It was up to the Deputy Director-General to lead the ceremony for the three people that are about to leave the ITER Organization. The former Head of the ITER Office of Central Integration Eisuke Tada, involved in the ITER Project ever since the early days of the ITER Conceptual Design Activities, is "leaving the Organization, but not the project," as he stressed. He will be working for the Japanese Domestic Agency JA-DA. Hiroshi Matsumoto, the former Head of the Office of the Director-General and also involved in fusion and the ITER Project for decades, is moving to Rokkasho, Japan, the site where the Broader Approach is taking shape.

And finally it was up to Norbert Holtkamp, the former Principal Deputy Director-General of the ITER Project, to say "au revoir" to the assembled ITER team. After a five-year excursion into the field of fusion, the accelerator physicist is moving back to his place of origin to take over responsibilities at Stanford University. "Keep your goal in mind," Norbert Holtkamp said, "it is a worthwhile goal to be working for. Bon voyage!"

Weeping and holding on tight to Mummy are part of "back-to-school" days everywhere in the world.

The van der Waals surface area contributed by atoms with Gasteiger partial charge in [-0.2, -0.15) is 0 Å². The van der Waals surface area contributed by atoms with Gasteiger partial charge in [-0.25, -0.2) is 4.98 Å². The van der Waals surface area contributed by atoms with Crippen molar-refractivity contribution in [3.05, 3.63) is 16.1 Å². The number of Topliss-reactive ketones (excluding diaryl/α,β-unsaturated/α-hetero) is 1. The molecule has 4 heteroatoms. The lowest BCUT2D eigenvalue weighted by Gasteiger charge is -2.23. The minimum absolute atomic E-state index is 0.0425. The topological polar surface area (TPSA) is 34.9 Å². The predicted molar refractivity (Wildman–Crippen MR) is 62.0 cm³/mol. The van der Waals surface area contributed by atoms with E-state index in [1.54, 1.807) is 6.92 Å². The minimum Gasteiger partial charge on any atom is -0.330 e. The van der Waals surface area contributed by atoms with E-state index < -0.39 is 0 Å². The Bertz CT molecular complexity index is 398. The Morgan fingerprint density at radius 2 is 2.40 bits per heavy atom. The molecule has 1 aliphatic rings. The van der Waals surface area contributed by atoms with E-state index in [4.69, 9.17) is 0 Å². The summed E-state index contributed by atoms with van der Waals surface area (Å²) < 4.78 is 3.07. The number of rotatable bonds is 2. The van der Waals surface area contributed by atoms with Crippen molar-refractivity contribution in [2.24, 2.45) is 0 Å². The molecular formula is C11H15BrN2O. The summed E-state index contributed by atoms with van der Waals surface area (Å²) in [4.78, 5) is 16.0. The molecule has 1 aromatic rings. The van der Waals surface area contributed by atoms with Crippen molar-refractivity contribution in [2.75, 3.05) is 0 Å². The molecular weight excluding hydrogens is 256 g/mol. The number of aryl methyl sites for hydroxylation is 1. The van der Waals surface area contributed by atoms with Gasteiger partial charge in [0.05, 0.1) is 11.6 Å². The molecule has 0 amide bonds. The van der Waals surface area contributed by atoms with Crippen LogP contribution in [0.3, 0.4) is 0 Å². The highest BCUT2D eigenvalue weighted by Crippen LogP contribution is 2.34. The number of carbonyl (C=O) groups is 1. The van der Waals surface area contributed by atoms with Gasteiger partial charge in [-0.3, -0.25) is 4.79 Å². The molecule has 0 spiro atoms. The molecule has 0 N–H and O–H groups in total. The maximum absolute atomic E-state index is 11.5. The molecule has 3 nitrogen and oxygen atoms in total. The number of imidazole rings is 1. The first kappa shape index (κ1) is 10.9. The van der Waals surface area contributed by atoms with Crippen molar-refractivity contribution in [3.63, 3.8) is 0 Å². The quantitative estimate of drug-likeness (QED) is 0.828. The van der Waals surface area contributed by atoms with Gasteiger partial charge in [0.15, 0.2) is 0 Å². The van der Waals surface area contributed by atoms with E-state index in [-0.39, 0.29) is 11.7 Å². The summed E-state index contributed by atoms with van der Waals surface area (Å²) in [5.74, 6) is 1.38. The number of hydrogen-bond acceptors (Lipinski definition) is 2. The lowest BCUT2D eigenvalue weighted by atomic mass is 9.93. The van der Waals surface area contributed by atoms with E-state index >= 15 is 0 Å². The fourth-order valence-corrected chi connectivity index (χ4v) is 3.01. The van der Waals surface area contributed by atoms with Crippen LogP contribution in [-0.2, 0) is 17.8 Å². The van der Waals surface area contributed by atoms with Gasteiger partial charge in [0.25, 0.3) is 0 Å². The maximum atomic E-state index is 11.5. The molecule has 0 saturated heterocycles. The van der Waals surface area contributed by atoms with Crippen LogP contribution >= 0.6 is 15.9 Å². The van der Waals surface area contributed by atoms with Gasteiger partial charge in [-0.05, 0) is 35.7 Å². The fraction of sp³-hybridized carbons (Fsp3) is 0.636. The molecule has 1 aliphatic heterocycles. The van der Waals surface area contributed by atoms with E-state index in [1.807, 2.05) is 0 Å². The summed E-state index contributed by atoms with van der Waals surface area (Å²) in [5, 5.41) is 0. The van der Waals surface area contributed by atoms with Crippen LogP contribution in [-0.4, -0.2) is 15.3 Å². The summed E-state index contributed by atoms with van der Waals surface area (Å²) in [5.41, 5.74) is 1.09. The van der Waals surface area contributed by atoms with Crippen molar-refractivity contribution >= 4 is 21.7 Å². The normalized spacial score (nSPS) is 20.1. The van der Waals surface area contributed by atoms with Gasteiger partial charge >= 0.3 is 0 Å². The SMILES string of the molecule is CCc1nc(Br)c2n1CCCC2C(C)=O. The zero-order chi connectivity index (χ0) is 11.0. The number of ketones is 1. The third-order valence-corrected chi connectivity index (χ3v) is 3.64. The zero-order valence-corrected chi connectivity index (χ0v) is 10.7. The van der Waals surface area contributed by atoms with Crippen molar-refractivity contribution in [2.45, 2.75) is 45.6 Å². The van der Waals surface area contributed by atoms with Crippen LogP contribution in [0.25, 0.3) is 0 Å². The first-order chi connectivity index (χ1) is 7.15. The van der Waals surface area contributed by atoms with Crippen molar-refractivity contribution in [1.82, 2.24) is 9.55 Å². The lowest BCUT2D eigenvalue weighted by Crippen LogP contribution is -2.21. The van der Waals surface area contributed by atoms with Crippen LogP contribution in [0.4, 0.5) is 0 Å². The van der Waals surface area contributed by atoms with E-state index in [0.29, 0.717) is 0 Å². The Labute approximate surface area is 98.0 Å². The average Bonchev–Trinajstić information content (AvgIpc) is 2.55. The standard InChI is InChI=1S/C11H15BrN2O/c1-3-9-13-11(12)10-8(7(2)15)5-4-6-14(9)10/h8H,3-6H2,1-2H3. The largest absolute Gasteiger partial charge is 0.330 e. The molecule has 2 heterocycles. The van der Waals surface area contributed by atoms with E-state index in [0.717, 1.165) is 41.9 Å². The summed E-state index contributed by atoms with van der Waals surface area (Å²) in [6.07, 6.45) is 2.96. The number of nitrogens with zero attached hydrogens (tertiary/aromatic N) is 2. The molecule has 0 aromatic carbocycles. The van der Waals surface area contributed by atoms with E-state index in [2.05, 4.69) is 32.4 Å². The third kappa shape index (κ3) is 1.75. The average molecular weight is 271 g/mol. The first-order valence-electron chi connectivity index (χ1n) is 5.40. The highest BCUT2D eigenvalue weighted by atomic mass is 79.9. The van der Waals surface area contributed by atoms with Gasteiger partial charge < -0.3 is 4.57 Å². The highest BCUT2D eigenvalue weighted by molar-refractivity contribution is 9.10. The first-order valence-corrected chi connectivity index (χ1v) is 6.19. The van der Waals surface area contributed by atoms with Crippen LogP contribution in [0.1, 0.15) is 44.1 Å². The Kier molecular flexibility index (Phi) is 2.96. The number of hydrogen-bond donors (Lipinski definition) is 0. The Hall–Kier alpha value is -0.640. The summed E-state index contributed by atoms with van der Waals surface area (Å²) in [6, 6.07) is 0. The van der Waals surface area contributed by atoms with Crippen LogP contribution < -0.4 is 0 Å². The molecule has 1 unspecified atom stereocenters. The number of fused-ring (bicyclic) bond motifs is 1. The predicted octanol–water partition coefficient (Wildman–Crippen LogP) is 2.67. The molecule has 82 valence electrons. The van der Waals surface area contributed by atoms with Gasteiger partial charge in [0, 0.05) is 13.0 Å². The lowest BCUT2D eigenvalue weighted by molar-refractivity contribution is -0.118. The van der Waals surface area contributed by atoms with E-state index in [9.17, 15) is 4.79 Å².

Back in September 2007, when the International School of Manosque was still a virtual entity hosted by the nearby Lycée des Iscles, total enrollment from nursery to senior high reached only 79.

Three years later, upon the completion of the buildings and equipment, it is up to some 400, with "ITER children" accounting for more than half (53.5 percent) of total enrollment.

Back-to-school day on Thursday 2 September was just like at any other school in the world, with some tears and many a long hug in the kindergarten area, happy reunions and more hugs everywhere else.

In the soothing words of the parents and the excited chatter of teenagers, one could hear many of the world's languages; children and youngsters at the International School now come from 27 different countries, up five from the previous school year.